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Laurel Lee Wants Customs and Border Protection to Work Closer With Seaports

This week, U.S. Rep. Laurel Lee, R-Fla., introduced a proposal “to ensure Customs and Border Protection (CBP) and seaports are partners in securing trade and travel.”

Noting that “recently, CBP has threatened to cease operations if ports do not pay for screening equipment, putting our national security at risk,” Lee explained why she brought out the “CBP SPACE Act.”

“Seaports contribute trillions of dollars to our economy every year while protecting our communities from dangerous contraband and harmful diseases. Customs and Border Protection (CBP) plays a critical role in helping our ports screen incoming cargo and visitors every day,” said Lee. “However, recent demands from CBP requesting ports pay for new and expensive equipment are highly concerning. What is more concerning is that CBP has threatened to reduce CBP officers at some ports and threatened to cease operations at others should their demands not be met. The lack of resources is both a major threat to our national security and would only further strain our congested supply chains.

“This bill ensures a portion of the Merchandise Processing Fees (MPF) will be used to fund CBP’s salaries, expenses, and capital costs associated with inspection operations. The security of our ports should not be hamstrung by CBP’s failure to properly allocate funds,” Lee continued.

U.S. Rep. Marie Gluesenkamp Perez, D-Wash., is co-sponsoring the bill.

“Ports are critical to our economy in Southwest Washington. I’m grateful for Rep. Lee’s partnership on this bipartisan legislation to properly fund inspection services and ensure local small businesses don’t carry the expense of ensuring our imports are fentanyl-free,” she said.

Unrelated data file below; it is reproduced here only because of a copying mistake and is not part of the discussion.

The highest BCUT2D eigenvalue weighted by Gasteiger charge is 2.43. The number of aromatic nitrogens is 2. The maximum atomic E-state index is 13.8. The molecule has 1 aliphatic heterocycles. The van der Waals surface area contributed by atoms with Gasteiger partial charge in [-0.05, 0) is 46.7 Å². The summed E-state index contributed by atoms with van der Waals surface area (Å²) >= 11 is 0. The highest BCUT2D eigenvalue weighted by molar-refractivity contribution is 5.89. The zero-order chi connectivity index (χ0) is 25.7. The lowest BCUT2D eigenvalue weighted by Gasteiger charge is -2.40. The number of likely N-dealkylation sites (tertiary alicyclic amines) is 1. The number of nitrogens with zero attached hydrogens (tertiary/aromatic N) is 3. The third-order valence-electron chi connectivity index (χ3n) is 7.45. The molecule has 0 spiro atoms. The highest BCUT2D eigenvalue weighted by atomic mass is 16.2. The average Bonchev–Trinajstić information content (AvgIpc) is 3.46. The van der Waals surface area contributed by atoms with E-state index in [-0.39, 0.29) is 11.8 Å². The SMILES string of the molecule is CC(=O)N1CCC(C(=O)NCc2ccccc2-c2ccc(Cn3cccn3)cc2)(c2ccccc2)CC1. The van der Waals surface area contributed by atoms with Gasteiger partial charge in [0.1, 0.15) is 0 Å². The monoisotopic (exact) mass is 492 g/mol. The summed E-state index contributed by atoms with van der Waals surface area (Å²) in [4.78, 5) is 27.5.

The American Association of Port Authorities (AAPA) and ports leaders are also backing the bill.

“CBP is an indispensable partner in the important work of America’s seaports, and we are incredibly grateful for all the agency does to protect our nation and economy,” said Cary Davis, the president and CEO of the AAPA. “The agency’s costs and other operational needs, however, are historically and constitutionally a responsibility of the federal government, not of ports. Thank you to Congresswomen Lee and Gluesenkamp Perez for recognizing that the government is obligated to pay for customs inspections so ports can focus on other upgrades to keep cargo moving.”

“Port Tampa Bay and all of America’s seaports would frankly not be able to provide the service and value we do without the strong cooperation and vigilant service of CBP,” said Port Tampa Bay President and CEO and AAPA Board Chair Paul Anderson. “I am excited about this legislation from Representatives Lee and Gluesenkamp Perez that will provide CBP with what they need to keep us safe and secure while also protecting ports’ ability to continually modernize assets to keep goods moving quickly and safely through our supply chain.

The bill was sent to the U.S. House Ways and Means Committee. So far, there is no companion bill over in the U.S. Senate.


  • Kevin Derby

    Originally from Jacksonville, Kevin Derby is a contributing writer for Florida Daily and covers politics across Florida.

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